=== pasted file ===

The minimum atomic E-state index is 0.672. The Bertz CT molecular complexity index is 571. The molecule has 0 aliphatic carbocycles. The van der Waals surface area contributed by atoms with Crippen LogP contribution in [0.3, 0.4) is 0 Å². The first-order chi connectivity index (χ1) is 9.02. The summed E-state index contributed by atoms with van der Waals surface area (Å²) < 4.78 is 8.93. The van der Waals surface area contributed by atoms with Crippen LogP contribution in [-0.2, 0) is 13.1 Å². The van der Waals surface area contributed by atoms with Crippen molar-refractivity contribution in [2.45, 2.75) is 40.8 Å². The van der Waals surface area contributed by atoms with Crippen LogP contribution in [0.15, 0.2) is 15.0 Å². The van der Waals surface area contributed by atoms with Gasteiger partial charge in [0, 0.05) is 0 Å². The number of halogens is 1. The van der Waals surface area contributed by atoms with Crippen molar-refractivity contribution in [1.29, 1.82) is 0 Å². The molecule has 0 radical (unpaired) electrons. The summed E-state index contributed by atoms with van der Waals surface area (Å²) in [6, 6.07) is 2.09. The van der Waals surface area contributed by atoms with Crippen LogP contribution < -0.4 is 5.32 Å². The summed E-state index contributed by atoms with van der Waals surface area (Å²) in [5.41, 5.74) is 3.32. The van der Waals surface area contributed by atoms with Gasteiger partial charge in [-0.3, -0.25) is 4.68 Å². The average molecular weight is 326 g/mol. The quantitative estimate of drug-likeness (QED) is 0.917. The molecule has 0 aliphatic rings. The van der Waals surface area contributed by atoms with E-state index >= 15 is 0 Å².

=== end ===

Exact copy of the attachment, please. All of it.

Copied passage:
The minimum atomic E-state index is 0.672. The Bertz CT molecular complexity index is 571. The molecule has 0 aliphatic carbocycles. The van der Waals surface area contributed by atoms with Crippen LogP contribution in [0.3, 0.4) is 0 Å². The first-order chi connectivity index (χ1) is 9.02. The summed E-state index contributed by atoms with van der Waals surface area (Å²) < 4.78 is 8.93. The van der Waals surface area contributed by atoms with Crippen LogP contribution in [-0.2, 0) is 13.1 Å². The van der Waals surface area contributed by atoms with Crippen molar-refractivity contribution in [2.45, 2.75) is 40.8 Å². The van der Waals surface area contributed by atoms with Crippen LogP contribution in [0.15, 0.2) is 15.0 Å². The van der Waals surface area contributed by atoms with Gasteiger partial charge in [0, 0.05) is 0 Å². The number of halogens is 1. The van der Waals surface area contributed by atoms with Crippen molar-refractivity contribution in [1.29, 1.82) is 0 Å². The molecule has 0 radical (unpaired) electrons. The summed E-state index contributed by atoms with van der Waals surface area (Å²) in [6, 6.07) is 2.09. The van der Waals surface area contributed by atoms with Crippen LogP contribution < -0.4 is 5.32 Å². The summed E-state index contributed by atoms with van der Waals surface area (Å²) in [5.41, 5.74) is 3.32. The van der Waals surface area contributed by atoms with Gasteiger partial charge in [-0.3, -0.25) is 4.68 Å². The average molecular weight is 326 g/mol. The quantitative estimate of drug-likeness (QED) is 0.917. The molecule has 0 aliphatic rings. The van der Waals surface area contributed by atoms with E-state index >= 15 is 0 Å².